Pteridium aquilinum (Bracken)
|Also known as:||Western Bracken Fern|
|Family:||Dennstaedtiaceae (Bracken Fern)|
|Habitat:||part shade, sun; poor or sandy soil; upland woods, woodland edges|
|Plant height:||1 to 3 feet|
|Wetland Indicator Status:||GP: FACU MW: FACU NCNE: FACU|
|MN county distribution (click map to enlarge):|
|National distribution (click map to enlarge):|
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Fiddleheads emerge in early spring, brown stems covered in silvery gray hair. Even before the leaves unfurl, the division of the stem into 3 parts is apparent.
Leaves and stems:
At the top of the stem is a whorl of 3 leaves (fronds), each 2 or 3 times compound and generally triangular in outline. The leaf blade is 2 to 4 feet long and 1 to 3 feet wide. The leaves are held nearly erect to almost horizontal, parallel to the ground.
The shape of the leaflets varies, with 10 to 12 pair of deeply lobed segments that are oblong to narrowly triangular; segments may be further lobed. Veins are forked. Leaf and leaflet stalks (rachis) are green but turn dark brown later in the season, are slightly grooved, and may have miniscule rough hairs. The main stem (stipe) is brown near the base and covered in short hairs
Spores develop in mid to late June on the underside of the leaves in a continuous narrow band along the leaf edge, though the rolled edges may cover them. Spores may persist through late summer. There is no significant difference between fertile and sterile fronds.
Bracken fern is very common and tends to form large colonies through underground rhizomes. It is easy to identify as it is a relatively large fern with 3 broadly triangular compound leaves, often held horizontally, at the top of a long stem. While the Oak ferns (Gymnocarpium species) also have triangular compound leaves held horizontally, they are much smaller plants, under 16 inches tall, and have round sori (spore clusters) at vein tips. Bracken releases allelopathic chemicals that inhibit the growth of other plants and contains other toxins that are poisonous to many animals. It is the first plant to be killed by frost but will resprout quickly after a fire and can be weedy. An abundance of Bracken is usually indicative of a degraded habitat. There are 4 varieties of Bracken in North America, with var. latiusculum found in Minnesota.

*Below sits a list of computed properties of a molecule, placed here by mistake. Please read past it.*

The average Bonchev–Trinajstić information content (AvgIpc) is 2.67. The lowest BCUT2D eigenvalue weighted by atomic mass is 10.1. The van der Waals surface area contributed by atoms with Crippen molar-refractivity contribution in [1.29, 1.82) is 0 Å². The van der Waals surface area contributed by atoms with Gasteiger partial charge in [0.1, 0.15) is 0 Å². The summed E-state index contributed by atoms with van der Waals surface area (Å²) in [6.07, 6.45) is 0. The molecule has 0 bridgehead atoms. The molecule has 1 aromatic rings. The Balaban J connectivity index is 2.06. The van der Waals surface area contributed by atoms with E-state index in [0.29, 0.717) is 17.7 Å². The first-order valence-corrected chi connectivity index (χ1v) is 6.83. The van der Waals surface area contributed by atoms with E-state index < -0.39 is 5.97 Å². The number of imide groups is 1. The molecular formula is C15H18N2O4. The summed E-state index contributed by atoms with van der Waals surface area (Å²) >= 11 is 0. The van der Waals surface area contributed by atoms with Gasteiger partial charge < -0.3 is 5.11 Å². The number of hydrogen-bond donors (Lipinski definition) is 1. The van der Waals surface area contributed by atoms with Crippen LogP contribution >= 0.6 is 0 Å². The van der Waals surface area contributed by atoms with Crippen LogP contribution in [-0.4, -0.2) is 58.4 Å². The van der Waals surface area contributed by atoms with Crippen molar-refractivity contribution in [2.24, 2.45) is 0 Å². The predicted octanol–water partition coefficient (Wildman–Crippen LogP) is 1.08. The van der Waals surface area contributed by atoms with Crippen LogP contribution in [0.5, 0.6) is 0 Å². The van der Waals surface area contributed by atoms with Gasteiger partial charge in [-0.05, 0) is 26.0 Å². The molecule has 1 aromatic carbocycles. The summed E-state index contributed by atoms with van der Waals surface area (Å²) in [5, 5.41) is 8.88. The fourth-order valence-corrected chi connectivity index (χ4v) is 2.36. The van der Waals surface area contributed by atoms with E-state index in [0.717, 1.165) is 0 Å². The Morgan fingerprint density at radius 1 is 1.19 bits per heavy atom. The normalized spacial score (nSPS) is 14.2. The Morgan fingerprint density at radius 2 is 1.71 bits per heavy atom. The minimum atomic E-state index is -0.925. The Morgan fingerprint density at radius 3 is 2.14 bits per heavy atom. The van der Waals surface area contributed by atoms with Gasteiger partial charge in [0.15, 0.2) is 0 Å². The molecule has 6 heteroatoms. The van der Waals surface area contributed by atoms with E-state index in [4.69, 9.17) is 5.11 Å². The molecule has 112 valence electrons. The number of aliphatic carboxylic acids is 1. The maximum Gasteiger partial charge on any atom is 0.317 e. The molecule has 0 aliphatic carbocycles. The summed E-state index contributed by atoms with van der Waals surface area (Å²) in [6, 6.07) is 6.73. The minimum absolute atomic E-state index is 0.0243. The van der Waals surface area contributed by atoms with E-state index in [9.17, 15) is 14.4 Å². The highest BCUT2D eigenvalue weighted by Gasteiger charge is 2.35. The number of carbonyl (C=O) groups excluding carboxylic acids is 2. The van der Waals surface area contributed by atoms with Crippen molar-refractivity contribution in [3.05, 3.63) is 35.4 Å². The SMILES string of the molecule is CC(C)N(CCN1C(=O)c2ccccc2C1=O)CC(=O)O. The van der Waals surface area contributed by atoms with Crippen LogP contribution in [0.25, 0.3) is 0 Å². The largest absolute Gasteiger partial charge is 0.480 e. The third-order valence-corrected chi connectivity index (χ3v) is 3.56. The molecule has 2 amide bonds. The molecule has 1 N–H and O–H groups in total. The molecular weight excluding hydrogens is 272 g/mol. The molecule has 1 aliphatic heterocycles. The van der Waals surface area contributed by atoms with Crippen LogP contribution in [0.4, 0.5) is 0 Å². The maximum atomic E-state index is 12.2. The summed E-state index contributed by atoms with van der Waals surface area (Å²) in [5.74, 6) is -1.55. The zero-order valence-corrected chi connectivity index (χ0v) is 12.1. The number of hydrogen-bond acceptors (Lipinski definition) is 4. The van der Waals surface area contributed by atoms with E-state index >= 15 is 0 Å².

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Photos by K. Chayka taken in Ramsey County. Photos courtesy Peter M. Dziuk taken in Anoka County.
Have you seen this plant in Minnesota, or have any other comments about it?
on: 2019-04-25 13:00:48
Is this type of native bracken that can also be used as a dye? Some brackens will make a yellow dye.
on: 2019-06-04 07:00:16
Many of these growing in the area, including my yard.
on: 2019-06-25 13:51:20
I have two types of ferns in our very large woods. North of St. Cloud. The bracken are distinct amongst the other type we have in abundance. Growing amidst our wild raspberries.
on: 2019-07-28 08:24:22
We took the High Falls walking trail July, 2019. Many beautiful native plants along the trail. My favorite was this tall flat fern. Happy to find the name on this website, Bracken Fern. Hope to be able to find a plant to buy and add to my shady tree garden. Thank you for this website.
on: 2020-04-20 10:14:48
Abundant here. On a walk through the woods, it offers a handy swisher against deer flies, gnats etc.; doesn't break apart like ostrich fern or scratch your face like spruce or maple.
on: 2021-07-02 18:51:51
At the point where the frond splits into three are small glands that secrete a sugary solution. These are visited by ants in the early spring.
on: 2021-08-02 13:54:48
This grows along many trails, coexisting with ladyslippers, poison ivy, wild blackberries, red & white baneberries, marsh marigolds, Solomon?s seal, various sedges, and native roses. It grows everywhere, from shady, wet marshes to hot, dry, rocky, south and west facing hillsides. Many of the native plants growing near it seem relatively resistant to the allelopathic chemicals, though some are definitely sensitive to it.